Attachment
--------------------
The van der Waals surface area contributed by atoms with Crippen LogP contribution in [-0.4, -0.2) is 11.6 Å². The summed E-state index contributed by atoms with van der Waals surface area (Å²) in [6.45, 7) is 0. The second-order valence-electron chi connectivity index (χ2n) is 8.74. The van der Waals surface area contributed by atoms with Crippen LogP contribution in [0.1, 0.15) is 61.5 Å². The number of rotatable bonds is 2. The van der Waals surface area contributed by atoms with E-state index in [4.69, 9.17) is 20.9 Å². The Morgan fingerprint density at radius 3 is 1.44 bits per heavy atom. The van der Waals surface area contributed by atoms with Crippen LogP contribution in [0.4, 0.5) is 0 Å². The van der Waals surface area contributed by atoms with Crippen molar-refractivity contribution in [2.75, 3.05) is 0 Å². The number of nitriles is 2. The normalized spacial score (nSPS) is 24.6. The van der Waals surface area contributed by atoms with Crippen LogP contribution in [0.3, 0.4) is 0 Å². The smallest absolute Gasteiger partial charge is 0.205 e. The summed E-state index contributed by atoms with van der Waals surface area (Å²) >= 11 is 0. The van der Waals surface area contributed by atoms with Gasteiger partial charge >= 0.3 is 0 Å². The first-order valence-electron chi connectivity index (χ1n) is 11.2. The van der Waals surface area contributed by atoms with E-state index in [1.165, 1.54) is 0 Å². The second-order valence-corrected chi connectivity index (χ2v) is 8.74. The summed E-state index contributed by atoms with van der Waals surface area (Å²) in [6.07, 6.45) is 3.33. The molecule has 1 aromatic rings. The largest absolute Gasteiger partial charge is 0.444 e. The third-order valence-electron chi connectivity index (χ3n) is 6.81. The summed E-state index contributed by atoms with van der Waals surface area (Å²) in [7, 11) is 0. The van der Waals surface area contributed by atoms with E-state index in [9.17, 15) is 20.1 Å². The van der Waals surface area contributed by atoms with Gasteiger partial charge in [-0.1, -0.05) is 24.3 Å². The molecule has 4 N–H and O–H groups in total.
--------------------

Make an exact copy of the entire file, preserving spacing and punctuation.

The van der Waals surface area contributed by atoms with Crippen LogP contribution in [-0.4, -0.2) is 11.6 Å². The summed E-state index contributed by atoms with van der Waals surface area (Å²) in [6.45, 7) is 0. The second-order valence-electron chi connectivity index (χ2n) is 8.74. The van der Waals surface area contributed by atoms with Crippen LogP contribution in [0.1, 0.15) is 61.5 Å². The number of rotatable bonds is 2. The van der Waals surface area contributed by atoms with E-state index in [4.69, 9.17) is 20.9 Å². The Morgan fingerprint density at radius 3 is 1.44 bits per heavy atom. The van der Waals surface area contributed by atoms with Crippen LogP contribution in [0.4, 0.5) is 0 Å². The van der Waals surface area contributed by atoms with Crippen molar-refractivity contribution in [2.75, 3.05) is 0 Å². The number of nitriles is 2. The normalized spacial score (nSPS) is 24.6. The van der Waals surface area contributed by atoms with Crippen LogP contribution in [0.3, 0.4) is 0 Å². The smallest absolute Gasteiger partial charge is 0.205 e. The summed E-state index contributed by atoms with van der Waals surface area (Å²) >= 11 is 0. The van der Waals surface area contributed by atoms with Gasteiger partial charge >= 0.3 is 0 Å². The first-order valence-electron chi connectivity index (χ1n) is 11.2. The van der Waals surface area contributed by atoms with E-state index in [1.165, 1.54) is 0 Å². The second-order valence-corrected chi connectivity index (χ2v) is 8.74. The summed E-state index contributed by atoms with van der Waals surface area (Å²) in [6.07, 6.45) is 3.33. The molecule has 1 aromatic rings. The largest absolute Gasteiger partial charge is 0.444 e. The third-order valence-electron chi connectivity index (χ3n) is 6.81. The summed E-state index contributed by atoms with van der Waals surface area (Å²) in [7, 11) is 0. The van der Waals surface area contributed by atoms with E-state index in [9.17, 15) is 20.1 Å². The van der Waals surface area contributed by atoms with Gasteiger partial charge in [-0.1, -0.05) is 24.3 Å². The molecule has 4 N–H and O–H groups in total.